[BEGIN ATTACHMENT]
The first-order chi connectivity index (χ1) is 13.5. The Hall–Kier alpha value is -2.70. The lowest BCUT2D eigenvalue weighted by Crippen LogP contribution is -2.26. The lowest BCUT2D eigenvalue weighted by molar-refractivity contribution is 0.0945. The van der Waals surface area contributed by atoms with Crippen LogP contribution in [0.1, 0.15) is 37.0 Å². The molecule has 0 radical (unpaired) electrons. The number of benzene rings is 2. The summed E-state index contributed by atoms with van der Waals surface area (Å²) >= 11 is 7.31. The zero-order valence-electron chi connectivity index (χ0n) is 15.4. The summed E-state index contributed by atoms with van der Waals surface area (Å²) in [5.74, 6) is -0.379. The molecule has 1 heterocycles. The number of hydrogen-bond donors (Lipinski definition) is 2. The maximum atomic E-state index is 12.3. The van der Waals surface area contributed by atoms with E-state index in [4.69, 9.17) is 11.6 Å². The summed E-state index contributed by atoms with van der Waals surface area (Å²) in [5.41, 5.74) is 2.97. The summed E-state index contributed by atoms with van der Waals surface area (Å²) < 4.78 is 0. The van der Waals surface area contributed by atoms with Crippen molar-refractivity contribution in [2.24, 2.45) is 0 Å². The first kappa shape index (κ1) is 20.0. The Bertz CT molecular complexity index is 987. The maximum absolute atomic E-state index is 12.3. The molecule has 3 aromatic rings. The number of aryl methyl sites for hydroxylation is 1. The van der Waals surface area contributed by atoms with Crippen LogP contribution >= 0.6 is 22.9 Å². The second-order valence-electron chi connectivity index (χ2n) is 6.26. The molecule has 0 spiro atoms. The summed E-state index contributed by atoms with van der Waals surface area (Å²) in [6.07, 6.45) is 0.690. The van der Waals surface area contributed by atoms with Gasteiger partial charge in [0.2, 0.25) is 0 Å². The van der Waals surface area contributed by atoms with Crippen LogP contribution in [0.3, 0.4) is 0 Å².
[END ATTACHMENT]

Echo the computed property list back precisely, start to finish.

The first-order chi connectivity index (χ1) is 13.5. The Hall–Kier alpha value is -2.70. The lowest BCUT2D eigenvalue weighted by Crippen LogP contribution is -2.26. The lowest BCUT2D eigenvalue weighted by molar-refractivity contribution is 0.0945. The van der Waals surface area contributed by atoms with Crippen LogP contribution in [0.1, 0.15) is 37.0 Å². The molecule has 0 radical (unpaired) electrons. The number of benzene rings is 2. The summed E-state index contributed by atoms with van der Waals surface area (Å²) >= 11 is 7.31. The zero-order valence-electron chi connectivity index (χ0n) is 15.4. The summed E-state index contributed by atoms with van der Waals surface area (Å²) in [5.74, 6) is -0.379. The molecule has 1 heterocycles. The number of hydrogen-bond donors (Lipinski definition) is 2. The maximum atomic E-state index is 12.3. The van der Waals surface area contributed by atoms with E-state index in [4.69, 9.17) is 11.6 Å². The summed E-state index contributed by atoms with van der Waals surface area (Å²) in [5.41, 5.74) is 2.97. The summed E-state index contributed by atoms with van der Waals surface area (Å²) < 4.78 is 0. The van der Waals surface area contributed by atoms with Crippen molar-refractivity contribution in [2.24, 2.45) is 0 Å². The first kappa shape index (κ1) is 20.0. The Bertz CT molecular complexity index is 987. The maximum absolute atomic E-state index is 12.3. The molecule has 3 aromatic rings. The number of aryl methyl sites for hydroxylation is 1. The van der Waals surface area contributed by atoms with Crippen LogP contribution >= 0.6 is 22.9 Å². The second-order valence-electron chi connectivity index (χ2n) is 6.26. The molecule has 0 spiro atoms. The summed E-state index contributed by atoms with van der Waals surface area (Å²) in [6.07, 6.45) is 0.690. The van der Waals surface area contributed by atoms with Gasteiger partial charge in [0.2, 0.25) is 0 Å². The van der Waals surface area contributed by atoms with Crippen LogP contribution in [0.3, 0.4) is 0 Å².